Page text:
Although laser eye surgery is the most common way to gain freedom from glasses or contact lenses, some people's eyes aren't suitable due to high prescriptions or thin corneas. In these cases implantable contact lens (ICL) may be a better solution for their vision problems.
Over 125,000 Visian ICL's have been implanted worldwide with excellent results. All our ICL patients have achieved unaided vision of better than, or equal to, driving vision.
The ICL is a tiny contact lens that is placed inside the eye, not on top of the eye like normal contact lenses, to correct near or far (short or long) sightedness, with or without astigmatism. The lens is specially manufactured for your individual eye contours, so is highly customised. Our specialist can advise if ICL is the right choice for you.
For further information on ICL please contact our friendly specialist team.
An Implantable Contact Lens (ICL) is a small implanted lens that is placed inside the eye to correct near or far (short or long) sightedness, with or without astigmatism.
There are now a number of different ways to correct focusing errors with surgery. The choice of which surgery is best depends on many factors. These include:
Our surgeon will be able to advise you on which technique will best suit you. In general, those patients currently choosing ICL are those who are not suitable for laser eye surgery, or those who prefer a technique that adds an increased component of 'reversibility'.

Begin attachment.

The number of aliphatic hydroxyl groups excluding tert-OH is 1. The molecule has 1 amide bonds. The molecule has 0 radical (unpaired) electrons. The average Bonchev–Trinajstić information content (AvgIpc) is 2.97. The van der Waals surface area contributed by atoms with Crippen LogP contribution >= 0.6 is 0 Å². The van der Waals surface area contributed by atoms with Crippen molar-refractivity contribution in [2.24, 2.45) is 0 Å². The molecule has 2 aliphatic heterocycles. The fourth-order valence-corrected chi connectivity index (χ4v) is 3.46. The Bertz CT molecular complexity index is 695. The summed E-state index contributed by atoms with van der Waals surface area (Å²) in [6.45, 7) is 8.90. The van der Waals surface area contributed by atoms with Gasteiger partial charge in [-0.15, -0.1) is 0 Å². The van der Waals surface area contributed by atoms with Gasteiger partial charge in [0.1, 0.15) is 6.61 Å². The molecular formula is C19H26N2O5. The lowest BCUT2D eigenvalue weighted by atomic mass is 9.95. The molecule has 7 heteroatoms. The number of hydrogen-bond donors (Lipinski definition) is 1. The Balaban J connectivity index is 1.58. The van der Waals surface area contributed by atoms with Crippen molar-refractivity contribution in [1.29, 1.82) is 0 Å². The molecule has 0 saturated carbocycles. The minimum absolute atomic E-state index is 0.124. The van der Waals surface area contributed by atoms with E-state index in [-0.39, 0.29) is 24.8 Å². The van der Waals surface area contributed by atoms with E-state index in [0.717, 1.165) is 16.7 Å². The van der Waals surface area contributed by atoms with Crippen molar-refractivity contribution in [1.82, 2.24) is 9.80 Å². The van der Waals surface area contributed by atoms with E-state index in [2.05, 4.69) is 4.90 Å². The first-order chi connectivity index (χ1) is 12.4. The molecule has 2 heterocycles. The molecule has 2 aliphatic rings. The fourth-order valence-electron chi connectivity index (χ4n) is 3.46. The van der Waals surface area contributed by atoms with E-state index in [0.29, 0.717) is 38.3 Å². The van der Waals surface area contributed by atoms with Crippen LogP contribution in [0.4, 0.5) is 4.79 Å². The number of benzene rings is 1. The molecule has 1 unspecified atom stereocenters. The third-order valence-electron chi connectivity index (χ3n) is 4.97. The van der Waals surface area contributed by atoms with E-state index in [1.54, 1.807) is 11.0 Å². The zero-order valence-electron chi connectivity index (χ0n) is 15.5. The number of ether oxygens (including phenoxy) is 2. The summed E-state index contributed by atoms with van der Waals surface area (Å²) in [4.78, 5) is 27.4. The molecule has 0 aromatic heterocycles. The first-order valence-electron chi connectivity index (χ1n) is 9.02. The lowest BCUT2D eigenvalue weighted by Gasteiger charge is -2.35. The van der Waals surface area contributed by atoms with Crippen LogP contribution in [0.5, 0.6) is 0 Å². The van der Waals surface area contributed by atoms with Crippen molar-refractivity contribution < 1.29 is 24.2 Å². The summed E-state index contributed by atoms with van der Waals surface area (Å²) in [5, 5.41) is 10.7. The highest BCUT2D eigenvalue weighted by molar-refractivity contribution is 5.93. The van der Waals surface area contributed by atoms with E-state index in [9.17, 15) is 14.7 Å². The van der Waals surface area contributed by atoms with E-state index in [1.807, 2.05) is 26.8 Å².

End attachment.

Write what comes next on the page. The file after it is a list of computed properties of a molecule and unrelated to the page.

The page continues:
Whilst laser eye surgery works very well for most focusing errors, there are areas where ICL's are preferred. For nearsightedness, the clarity of vision may start to become reduced after laser surgery above a level of -8. For other patients, even a -6 prescription may be too high because of an unacceptable risk of introducing reduced quality of vision, especially in dim lighting conditions. Levels above +4 for farsightedness may cause similar problems with laser surgery.
Occasionally, we find patients eyes are not suitable because they are structurally weaker, or more prone to eye diseases, meaning laser surgery could permanently make their vision worse.
In these cases ICL surgery may provide a solution as the procedure does not weaken the cornea (front surface of the eye).
Therefore in many cases, particularly those with a large focusing error, a patient's clarity of vision will be better with an ICL than with laser eye surgery.
Over 125,000 Visian ICL's have been implanted worldwide. Large scientific studies (as early as October 2001) have demonstrated ICL's to be safe, effective and provide accuracy of results. Though no surgery is ever 100% safe, ICL implants have been given preliminary approval for use by the FDA in the United States. In the FDA trial, 523 eyes with ICL implantation were followed. 47.3% of eyes gained 20/20 (100% perfect vision) or better and 91.8% 20/40 (legal driving vision) or better.